Friday, May 23, 2008

Nuerburgring Webcam

Nuerburgring Webcam
Curious to see what's lapping the Nuerburgring? Check out the webcam. It's pointed at the entrace to the track, so you can see what's waiting in line to take laps. If you're lucky, you may catch a glimpse of something exotic flying down the straight in the background.

Tuesday, May 20, 2008

Indy 500 Primer

92nd Indy 500 Logo

It's that time of year again: You're laying out your plans for the long weekend, and someone invites you to an "Indy 500 party." You know it'll be fun, but you also don't know an Indy car from a train car. Read on for some helpful tips and answers to frequently asked questions.

What will I be watching?
The Indy 500 is an auto race, so you'll be watching 33 cars go over 200 mph around a big circle for a few hours.

Who should I root for?
Danica Patrick is a young, attractive, American woman, which is usually enough to get almost everyone's attention. You may have seen her recently on TV or in Sports Illustrated. She drives a black and blue car, sponsored by Motorola. She stands some chance of winning and the cameras will follow her progress closely.
Helio Castroneves was on Dancing with the Stars last season and is a happy, smiling, handsome guy with a great Brazilian accent, which is usually enough for anyone not watching Danica. He drives one of two red and white cars, sponsored by Marlboro. Helio has won the race twice before and has a good chance of winning, so the cameras will follow him closely as well.
Michael Andretti, Marco Andretti, Grahm Rahal, and A.J. Foyt IV are all the kids of famous racecar drivers from 20 - 30 years ago that you or your Dad may have heard of. Michael Andretti is Marco Andretti's dad, and looks like he's about 50 because he's about 50. The Andrettis always have a decent chance of winning, although if Rahal and Foyt even come close the TV cameras will pay them very close attention.

Is this like NASCAR?
Yes, it is a lot like NASCAR, except with very different-looking cars. NASCAR cars look like boxes, Indy cars look a little like weird airplanes with wheels. Those wheels are out there on the corners of the cars and aren't covered by anything. For this reason, this kind of racing is called "open-wheel." NASCAR is not open-wheel, but some other racing is.

Didn't Danica Patrick win Indy a few weeks ago?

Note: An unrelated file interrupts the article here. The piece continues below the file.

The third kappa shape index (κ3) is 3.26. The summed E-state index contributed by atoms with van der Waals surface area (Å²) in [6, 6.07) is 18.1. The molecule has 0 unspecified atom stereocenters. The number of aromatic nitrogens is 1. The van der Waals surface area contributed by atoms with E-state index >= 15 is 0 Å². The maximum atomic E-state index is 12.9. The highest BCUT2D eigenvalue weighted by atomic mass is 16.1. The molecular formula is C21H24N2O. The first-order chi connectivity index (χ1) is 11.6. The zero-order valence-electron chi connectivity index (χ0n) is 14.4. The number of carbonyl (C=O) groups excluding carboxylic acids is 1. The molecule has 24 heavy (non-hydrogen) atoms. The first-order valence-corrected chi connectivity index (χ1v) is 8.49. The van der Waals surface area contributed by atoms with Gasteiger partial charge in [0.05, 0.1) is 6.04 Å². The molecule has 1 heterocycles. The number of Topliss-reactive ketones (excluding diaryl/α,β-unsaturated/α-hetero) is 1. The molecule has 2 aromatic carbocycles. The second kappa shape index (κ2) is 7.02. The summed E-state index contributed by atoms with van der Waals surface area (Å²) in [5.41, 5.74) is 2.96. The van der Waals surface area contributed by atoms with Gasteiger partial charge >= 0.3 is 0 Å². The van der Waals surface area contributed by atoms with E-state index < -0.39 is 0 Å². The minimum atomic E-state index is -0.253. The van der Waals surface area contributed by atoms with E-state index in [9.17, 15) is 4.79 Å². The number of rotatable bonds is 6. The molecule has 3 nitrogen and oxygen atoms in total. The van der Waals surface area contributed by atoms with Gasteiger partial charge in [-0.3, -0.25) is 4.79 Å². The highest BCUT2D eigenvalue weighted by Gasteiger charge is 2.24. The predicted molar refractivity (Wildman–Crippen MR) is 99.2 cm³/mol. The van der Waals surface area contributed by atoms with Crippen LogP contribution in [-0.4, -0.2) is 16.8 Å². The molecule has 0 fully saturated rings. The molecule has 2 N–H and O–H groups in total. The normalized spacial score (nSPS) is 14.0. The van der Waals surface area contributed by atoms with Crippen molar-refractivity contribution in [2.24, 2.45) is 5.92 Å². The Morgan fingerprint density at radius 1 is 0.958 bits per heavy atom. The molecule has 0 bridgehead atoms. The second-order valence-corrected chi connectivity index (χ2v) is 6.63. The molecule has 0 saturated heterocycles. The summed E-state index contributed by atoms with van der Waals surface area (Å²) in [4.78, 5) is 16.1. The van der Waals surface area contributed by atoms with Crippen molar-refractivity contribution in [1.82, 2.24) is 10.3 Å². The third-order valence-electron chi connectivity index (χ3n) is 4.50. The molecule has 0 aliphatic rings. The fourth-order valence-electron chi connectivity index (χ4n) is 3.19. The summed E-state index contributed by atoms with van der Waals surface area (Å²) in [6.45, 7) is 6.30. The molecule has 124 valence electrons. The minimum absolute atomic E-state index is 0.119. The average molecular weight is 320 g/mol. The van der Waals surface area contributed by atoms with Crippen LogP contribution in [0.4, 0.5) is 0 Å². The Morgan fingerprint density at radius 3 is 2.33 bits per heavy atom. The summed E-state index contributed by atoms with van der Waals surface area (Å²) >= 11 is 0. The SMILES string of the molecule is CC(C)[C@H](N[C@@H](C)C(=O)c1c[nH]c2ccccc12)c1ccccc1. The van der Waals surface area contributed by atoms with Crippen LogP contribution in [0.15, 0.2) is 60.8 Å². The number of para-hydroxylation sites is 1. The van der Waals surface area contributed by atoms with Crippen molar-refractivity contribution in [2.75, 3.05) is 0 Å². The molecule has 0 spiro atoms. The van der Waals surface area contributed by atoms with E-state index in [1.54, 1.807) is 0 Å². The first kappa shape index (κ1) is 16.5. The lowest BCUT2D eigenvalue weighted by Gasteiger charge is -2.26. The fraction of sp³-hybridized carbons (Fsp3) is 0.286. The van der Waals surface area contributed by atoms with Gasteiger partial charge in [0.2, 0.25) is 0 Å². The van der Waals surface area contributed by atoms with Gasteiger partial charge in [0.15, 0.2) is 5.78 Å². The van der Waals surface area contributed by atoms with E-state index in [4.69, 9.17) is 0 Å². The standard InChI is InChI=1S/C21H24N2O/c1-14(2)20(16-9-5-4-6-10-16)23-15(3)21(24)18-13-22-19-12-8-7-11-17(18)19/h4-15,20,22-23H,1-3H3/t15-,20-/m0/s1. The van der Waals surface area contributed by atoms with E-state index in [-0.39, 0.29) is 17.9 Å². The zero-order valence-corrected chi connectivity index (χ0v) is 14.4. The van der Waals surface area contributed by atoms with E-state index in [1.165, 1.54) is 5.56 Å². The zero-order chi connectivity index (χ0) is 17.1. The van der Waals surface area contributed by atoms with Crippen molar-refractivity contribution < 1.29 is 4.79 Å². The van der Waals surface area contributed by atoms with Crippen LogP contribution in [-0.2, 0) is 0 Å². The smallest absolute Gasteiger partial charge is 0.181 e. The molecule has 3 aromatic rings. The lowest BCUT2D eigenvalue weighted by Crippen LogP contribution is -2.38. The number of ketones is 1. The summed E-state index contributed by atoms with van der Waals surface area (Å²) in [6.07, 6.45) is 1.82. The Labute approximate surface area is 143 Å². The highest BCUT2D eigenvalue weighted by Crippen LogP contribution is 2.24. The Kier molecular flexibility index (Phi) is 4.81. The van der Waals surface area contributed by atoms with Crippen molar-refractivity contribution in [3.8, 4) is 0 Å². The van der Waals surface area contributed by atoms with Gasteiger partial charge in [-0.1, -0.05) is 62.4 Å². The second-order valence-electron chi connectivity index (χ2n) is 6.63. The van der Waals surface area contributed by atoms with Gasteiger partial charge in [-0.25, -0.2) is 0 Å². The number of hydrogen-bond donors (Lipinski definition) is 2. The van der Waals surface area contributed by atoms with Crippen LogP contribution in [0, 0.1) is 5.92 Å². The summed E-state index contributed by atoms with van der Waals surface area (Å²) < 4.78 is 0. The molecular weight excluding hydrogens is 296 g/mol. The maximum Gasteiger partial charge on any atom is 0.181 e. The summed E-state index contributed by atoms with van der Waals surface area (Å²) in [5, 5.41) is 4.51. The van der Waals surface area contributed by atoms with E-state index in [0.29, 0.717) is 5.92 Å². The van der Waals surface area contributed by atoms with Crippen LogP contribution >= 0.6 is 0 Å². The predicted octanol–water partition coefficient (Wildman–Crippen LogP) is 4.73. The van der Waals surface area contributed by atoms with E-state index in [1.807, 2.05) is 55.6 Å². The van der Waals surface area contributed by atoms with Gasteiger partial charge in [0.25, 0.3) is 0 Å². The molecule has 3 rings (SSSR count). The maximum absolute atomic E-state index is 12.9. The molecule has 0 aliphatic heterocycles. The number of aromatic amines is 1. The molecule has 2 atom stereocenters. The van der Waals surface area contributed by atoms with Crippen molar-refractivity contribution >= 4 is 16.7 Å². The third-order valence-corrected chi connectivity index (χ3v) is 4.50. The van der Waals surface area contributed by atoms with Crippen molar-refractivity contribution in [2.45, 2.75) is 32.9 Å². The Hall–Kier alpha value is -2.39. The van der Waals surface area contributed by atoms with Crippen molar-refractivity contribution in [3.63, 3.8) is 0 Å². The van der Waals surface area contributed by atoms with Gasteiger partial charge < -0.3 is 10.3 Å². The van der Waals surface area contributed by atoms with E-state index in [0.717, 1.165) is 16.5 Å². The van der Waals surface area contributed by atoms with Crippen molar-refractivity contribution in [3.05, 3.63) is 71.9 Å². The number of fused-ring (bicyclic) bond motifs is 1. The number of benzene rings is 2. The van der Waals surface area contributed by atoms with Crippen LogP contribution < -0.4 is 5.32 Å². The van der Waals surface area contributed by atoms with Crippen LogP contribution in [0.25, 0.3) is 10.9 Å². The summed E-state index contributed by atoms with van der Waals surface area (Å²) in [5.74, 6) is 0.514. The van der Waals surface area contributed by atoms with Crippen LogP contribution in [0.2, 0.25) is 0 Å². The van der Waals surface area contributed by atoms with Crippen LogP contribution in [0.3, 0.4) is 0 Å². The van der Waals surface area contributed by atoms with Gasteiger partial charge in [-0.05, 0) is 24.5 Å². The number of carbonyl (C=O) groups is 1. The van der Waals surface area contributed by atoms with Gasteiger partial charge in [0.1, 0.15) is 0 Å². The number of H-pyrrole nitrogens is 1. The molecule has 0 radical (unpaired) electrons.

No. Danica Patrick has not "won Indy" ever, including a few weeks ago. The word "Indy" comes from the word Indianapolis, the city in Indiana. "Indy" is used to describe a few different things:

The Racetrack - "Indy"
There is a racetrack in Indianapolis, IN. It opened in 1909, and is an oval shape that is 2.5 miles around. For more information, check out the track's website.
The Race - "The Indy 500"
The race on Sunday is a 500-mile race held at Indy and therefore called the Indy 500. This year will be the 92nd running of the race, which makes it one of the longest-running races in the world. For more on that history, check out the race's website.
The Series - "The Indy Racing League" or "The IRL"
A group of drivers and their cars travel around the world together to race at different tracks a few times per month. The drivers get points depending on how well they do, and at the end of the year a champion is crowned. The Indy 500 is the most famous and most prominent race in the series, and so the series is named after that race. NASCAR fans should think of the IRL like the Sprint Cup Series. Stick-and-ball sports fans should think of the IRL like MLB or NFL, but with "drivers" instead of "teams," and with only one "game" going on every weekend. You may hear someone mention that a particular driver is part of a particular team, but the "teams" in the IRL are completely different from the "teams" in MLB or the NFL. More on that later.
The Cars - "Indy Cars"
Like NASCAR, all of the drivers in the IRL use similar cars, called "Indy Cars." They are open-wheel cars with prominent wings on them, and they all use 3.5 liter V8 engines made by Honda which are not turbocharged.
The Races - "The Indy Japan 300" or "The Iowa Corn Indy 250"
Most races in the IRL have "Indy" in their name, even when they do not take place at Indy. This is simply to tie the name of the race to the series. Formula 1 fans can relate this to the inclusion of "Grand Prix" or "GP" in the names of their races.
So, Danica Patrick is a driver in the Indy Racing League, and she drove her Indy Car in the Indy Japan 300 a few weeks ago. She won that race, the Indy Japan 300, which takes place in Motegi, Japan. She has not yet won "Indy," or the Indy 500, which takes place in Indianapolis, IN, this coming Sunday.